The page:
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Publisher Description

In both movies and novels, the "traditional" vampire is often presented as the "other" who threatens humanity. A white male who penetrates both society and the bodies of his victims, this vampire represents the "queered" or Othered because he embodies the fears and anxieties of the society he infiltrates. When considering some more recent versions of the vampire narrative, however, one can see that the vampire figure itself as well as the role of the vampire and victim have been subverted or rewritten in light of contemporary issues. Frances Gateward addresses the role of the vampire figure in film, but her analysis pertains to vampires in literature as well. (1) She claims that while vampires and vampire films are often dismissed or assigned cult status, "they have the potential to directly challenge the dominant ideologies of sexism, white supremacy, homophobia, and capitalism upon which highbrow aesthetics rest" (para. 18). The vampire figure symbolizes the potential subversion of dominant ideology. Gateward adds that "[m]odern fantasy does not invent supernatural regions, but presents a natural world inverted into something strange, something other.... If as Nina Auerbach states, 'every age has the vampire it needs'" then I pose this question: what need do hybrid vampires serve? Octavia Butler provides an untraditional vampire figure in Fledgling: the black and interspecies--part vampire, part human--subject, whom audiences read as a biracial figure (para. 34). While readers may perceive Butler's heroine, Shori, in biracial terms, the hybrid figure proves valuable for discussing Shori's identity and expanding the conversation beyond a rigid binary of black and white, vampire and human. In addition to the connotation of a hybrid entity as the mixture of two separate elements, it is useful to consider hybridity in the manner proposed by Homi Bhabha in The Location of Culture, where the hybrid figure opens up a space of cultural uncertainty and instability. For Bhabha, this ambivalent space, or Third Space, disrupts the unity and homogeneity of cultural identity to create an in-between that can be read anew. The negotiation of identity within the Third Space creates ambivalence at the source of authority and becomes a form of subversion. Ultimately, hybridity expresses the impossibility of essentialism and fixity through its embodiment of dialogic tension within its own paradoxical structure (Bhabha 36-39).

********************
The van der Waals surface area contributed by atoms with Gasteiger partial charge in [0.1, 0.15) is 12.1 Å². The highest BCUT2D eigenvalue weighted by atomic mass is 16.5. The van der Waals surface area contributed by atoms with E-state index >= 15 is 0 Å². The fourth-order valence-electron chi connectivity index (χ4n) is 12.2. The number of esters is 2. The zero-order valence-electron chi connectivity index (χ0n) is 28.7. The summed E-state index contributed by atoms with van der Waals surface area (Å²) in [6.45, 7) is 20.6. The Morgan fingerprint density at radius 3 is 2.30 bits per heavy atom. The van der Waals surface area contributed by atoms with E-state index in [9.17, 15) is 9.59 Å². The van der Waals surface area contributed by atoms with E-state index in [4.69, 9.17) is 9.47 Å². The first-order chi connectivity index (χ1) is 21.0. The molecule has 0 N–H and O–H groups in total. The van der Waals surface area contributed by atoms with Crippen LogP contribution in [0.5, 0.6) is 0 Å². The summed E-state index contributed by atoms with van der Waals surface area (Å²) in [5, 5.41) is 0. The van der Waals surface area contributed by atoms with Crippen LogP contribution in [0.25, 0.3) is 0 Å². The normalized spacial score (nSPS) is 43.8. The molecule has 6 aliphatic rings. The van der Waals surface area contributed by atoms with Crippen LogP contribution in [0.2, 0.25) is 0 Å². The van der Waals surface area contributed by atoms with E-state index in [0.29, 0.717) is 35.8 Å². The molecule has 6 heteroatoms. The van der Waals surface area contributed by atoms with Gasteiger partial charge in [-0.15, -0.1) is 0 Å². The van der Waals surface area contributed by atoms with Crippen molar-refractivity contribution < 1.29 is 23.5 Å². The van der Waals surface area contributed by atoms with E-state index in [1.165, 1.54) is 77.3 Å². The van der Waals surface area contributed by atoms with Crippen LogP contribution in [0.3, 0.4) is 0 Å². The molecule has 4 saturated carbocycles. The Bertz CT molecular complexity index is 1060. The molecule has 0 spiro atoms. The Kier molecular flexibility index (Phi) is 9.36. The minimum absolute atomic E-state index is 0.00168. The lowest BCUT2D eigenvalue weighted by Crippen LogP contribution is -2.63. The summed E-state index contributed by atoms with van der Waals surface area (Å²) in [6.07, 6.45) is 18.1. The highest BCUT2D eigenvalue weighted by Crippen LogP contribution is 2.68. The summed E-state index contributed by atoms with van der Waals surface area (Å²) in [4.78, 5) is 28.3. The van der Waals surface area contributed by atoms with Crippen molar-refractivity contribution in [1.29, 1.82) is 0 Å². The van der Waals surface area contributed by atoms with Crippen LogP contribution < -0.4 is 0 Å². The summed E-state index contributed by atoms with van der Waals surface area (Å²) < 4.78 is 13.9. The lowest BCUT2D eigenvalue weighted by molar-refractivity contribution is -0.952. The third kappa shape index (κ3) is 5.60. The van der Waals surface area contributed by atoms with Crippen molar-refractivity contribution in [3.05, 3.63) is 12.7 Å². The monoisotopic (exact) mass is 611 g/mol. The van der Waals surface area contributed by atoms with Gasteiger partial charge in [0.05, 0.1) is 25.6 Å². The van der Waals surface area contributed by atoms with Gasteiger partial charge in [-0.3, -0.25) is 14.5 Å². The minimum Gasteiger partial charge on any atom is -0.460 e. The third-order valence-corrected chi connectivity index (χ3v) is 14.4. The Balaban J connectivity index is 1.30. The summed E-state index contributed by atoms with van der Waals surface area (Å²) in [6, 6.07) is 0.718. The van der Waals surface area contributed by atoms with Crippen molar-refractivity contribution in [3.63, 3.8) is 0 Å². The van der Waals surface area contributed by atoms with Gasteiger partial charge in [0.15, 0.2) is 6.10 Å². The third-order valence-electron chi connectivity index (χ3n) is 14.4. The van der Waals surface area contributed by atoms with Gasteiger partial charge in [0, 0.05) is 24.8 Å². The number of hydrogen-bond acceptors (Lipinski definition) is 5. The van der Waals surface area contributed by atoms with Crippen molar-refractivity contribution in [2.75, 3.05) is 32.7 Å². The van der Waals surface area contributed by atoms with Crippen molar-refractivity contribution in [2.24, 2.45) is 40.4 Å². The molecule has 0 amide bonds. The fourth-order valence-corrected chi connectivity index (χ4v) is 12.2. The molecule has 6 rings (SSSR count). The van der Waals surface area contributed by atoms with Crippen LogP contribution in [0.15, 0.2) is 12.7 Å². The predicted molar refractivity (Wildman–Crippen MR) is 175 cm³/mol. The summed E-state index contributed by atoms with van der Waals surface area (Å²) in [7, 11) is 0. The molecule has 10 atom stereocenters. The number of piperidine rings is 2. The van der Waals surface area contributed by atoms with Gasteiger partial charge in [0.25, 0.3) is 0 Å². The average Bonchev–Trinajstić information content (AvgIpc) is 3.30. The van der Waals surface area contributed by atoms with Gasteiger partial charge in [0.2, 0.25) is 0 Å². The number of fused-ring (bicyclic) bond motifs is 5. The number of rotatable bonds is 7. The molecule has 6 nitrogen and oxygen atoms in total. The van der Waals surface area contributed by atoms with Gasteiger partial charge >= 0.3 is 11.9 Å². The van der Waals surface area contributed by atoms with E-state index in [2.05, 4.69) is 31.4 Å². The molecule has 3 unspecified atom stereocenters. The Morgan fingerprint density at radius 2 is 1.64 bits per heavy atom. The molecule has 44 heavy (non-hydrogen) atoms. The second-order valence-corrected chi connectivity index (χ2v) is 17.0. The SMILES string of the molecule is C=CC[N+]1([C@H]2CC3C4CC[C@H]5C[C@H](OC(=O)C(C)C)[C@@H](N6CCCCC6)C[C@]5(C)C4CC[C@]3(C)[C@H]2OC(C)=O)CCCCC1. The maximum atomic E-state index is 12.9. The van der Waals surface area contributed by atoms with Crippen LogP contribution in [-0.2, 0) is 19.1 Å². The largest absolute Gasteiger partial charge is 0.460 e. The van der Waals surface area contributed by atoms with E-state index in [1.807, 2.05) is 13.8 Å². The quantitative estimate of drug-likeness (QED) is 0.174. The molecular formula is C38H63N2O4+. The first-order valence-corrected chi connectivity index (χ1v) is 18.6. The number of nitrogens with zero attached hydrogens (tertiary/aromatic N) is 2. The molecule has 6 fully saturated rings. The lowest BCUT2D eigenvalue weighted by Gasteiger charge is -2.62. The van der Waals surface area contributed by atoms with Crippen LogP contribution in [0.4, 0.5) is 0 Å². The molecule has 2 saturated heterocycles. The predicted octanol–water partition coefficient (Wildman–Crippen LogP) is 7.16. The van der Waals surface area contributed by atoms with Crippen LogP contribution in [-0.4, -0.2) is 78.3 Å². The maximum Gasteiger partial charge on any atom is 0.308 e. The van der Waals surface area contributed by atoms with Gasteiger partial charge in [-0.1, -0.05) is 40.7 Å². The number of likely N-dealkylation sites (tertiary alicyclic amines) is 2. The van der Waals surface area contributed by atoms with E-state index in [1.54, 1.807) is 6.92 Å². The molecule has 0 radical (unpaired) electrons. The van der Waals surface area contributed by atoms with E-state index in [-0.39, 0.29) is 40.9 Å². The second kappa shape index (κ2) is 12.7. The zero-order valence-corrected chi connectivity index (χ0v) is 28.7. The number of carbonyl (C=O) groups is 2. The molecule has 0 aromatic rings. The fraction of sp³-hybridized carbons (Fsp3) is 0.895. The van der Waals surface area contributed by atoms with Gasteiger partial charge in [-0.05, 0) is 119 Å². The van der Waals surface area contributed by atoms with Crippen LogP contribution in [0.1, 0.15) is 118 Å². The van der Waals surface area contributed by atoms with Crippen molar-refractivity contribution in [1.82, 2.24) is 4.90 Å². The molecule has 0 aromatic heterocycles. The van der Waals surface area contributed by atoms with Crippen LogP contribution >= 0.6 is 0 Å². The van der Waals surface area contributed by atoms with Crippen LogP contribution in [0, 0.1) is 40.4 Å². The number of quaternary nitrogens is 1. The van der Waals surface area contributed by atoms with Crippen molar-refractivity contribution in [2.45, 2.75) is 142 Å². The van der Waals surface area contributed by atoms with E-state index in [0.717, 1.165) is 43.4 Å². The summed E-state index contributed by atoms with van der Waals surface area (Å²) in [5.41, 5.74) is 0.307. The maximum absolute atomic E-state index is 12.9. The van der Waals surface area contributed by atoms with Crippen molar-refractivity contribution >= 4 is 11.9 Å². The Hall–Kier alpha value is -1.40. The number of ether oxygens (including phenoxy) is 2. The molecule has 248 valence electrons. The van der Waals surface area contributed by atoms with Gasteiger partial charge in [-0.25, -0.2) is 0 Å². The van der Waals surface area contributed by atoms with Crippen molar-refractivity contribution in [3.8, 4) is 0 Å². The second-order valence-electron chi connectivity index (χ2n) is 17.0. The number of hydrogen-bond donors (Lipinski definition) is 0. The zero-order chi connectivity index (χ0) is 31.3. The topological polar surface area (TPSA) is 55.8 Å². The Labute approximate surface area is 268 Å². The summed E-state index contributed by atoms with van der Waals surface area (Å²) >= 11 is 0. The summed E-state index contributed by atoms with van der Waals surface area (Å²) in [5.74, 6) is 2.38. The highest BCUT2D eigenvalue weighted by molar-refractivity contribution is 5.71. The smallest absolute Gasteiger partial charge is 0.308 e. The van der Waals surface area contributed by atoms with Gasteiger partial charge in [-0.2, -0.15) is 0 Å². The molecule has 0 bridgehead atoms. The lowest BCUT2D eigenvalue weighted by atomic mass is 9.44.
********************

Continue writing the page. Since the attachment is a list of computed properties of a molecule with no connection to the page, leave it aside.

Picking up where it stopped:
GENRE
Religion & Spirituality
RELEASED
2008
June 22
LANGUAGE
EN
English
LENGTH
28
Pages
PUBLISHER
Society for Utopian Studies
SIZE
210.8
KB

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